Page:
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CARMEN MOLDOVAN, Considerations on the legitimate defence in international law

Abstract: The legitimate self-defence is expressly provided in Article 51 of the Charter of the United Nations, as a derogation from the basic principle that prohibits the use of armed force. As the International Court of Justice stated, the right to legitimate self-defence is part of customary international law, but neither the international jurisprudence nor the legal instruments subsequent to the adoption of the Charter expressly establish several forms of legitimate self-defence thus leaving room for controversy and debate on the conditions which the victim State must comply with in order for the self-defence action to be considered justified and legitimate. The purpose of this paper is to analyze the normative framework on legitimate self-defence, its legality requirements, the notion of ”preventive self-defence” and to address the possible implications of terrorist attacks on changes of the scope of legitimate self-defence in International Law.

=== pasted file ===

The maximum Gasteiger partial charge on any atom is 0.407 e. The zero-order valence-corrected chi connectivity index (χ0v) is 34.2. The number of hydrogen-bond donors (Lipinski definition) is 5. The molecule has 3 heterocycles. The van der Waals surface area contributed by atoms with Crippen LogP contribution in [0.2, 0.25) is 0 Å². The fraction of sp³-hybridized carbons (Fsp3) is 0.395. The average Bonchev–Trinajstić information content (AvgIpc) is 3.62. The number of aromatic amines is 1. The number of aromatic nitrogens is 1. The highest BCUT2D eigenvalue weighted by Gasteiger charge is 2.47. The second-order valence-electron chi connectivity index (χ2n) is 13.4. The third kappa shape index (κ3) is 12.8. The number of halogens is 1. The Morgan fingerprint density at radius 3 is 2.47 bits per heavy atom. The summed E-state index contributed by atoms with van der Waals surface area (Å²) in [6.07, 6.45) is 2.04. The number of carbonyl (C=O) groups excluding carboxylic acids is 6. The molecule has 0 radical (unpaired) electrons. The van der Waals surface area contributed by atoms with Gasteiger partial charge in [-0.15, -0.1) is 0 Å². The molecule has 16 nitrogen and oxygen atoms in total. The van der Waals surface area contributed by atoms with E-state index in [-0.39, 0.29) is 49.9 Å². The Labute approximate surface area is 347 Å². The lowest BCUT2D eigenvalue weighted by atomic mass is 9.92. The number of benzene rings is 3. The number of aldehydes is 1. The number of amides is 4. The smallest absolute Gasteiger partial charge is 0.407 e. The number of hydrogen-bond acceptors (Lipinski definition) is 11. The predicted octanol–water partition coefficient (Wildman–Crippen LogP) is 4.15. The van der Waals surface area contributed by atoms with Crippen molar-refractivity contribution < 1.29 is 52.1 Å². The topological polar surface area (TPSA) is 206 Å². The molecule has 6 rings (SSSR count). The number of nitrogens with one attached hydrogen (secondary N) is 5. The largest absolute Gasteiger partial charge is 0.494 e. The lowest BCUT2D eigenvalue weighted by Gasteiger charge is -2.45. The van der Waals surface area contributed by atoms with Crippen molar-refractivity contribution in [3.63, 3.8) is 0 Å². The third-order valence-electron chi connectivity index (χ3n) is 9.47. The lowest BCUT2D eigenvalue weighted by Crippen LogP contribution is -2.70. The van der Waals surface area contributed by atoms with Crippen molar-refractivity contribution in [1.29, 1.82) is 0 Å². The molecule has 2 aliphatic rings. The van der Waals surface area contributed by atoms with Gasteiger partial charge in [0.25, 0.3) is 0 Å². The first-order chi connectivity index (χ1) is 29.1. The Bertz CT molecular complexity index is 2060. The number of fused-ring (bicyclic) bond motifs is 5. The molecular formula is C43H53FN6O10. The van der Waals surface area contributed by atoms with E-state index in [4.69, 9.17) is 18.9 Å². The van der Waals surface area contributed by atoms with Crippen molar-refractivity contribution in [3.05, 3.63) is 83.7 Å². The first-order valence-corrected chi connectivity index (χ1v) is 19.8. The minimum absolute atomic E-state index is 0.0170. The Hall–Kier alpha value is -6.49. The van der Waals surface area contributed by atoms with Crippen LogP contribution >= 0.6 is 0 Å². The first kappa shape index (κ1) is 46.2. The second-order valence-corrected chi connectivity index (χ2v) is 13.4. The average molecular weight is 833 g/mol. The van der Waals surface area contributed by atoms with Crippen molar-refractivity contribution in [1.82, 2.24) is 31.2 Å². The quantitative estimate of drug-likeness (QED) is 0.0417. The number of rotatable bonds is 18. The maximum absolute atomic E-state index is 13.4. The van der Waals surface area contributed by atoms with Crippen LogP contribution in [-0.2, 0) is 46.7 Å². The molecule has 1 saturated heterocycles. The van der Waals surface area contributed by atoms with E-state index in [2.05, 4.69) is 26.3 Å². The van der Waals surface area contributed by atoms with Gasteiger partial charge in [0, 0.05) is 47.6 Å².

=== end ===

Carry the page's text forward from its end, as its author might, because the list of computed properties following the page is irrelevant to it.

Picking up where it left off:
Keywords: legality, self-defence, preventive, terrorist attacks

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